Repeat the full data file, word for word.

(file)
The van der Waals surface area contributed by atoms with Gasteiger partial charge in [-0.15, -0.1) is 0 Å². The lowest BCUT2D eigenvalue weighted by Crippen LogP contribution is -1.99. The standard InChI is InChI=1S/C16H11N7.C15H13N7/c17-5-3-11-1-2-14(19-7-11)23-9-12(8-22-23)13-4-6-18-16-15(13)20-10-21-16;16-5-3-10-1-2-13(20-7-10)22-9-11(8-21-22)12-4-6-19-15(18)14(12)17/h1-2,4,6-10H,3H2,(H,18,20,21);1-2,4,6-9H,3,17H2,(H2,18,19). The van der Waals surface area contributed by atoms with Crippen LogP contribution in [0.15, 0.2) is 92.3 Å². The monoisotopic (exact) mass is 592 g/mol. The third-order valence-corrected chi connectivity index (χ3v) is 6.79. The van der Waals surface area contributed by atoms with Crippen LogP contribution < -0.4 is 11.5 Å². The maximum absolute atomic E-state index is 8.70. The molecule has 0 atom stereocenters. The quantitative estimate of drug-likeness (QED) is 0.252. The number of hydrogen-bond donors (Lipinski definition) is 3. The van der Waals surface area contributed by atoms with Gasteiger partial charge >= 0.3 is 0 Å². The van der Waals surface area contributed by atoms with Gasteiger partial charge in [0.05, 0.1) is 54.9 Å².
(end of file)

The van der Waals surface area contributed by atoms with Gasteiger partial charge in [-0.15, -0.1) is 0 Å². The lowest BCUT2D eigenvalue weighted by Crippen LogP contribution is -1.99. The standard InChI is InChI=1S/C16H11N7.C15H13N7/c17-5-3-11-1-2-14(19-7-11)23-9-12(8-22-23)13-4-6-18-16-15(13)20-10-21-16;16-5-3-10-1-2-13(20-7-10)22-9-11(8-21-22)12-4-6-19-15(18)14(12)17/h1-2,4,6-10H,3H2,(H,18,20,21);1-2,4,6-9H,3,17H2,(H2,18,19). The van der Waals surface area contributed by atoms with Crippen LogP contribution in [0.15, 0.2) is 92.3 Å². The monoisotopic (exact) mass is 592 g/mol. The third-order valence-corrected chi connectivity index (χ3v) is 6.79. The van der Waals surface area contributed by atoms with Crippen LogP contribution < -0.4 is 11.5 Å². The maximum absolute atomic E-state index is 8.70. The molecule has 0 atom stereocenters. The quantitative estimate of drug-likeness (QED) is 0.252. The number of hydrogen-bond donors (Lipinski definition) is 3. The van der Waals surface area contributed by atoms with Gasteiger partial charge >= 0.3 is 0 Å². The van der Waals surface area contributed by atoms with Gasteiger partial charge in [0.05, 0.1) is 54.9 Å².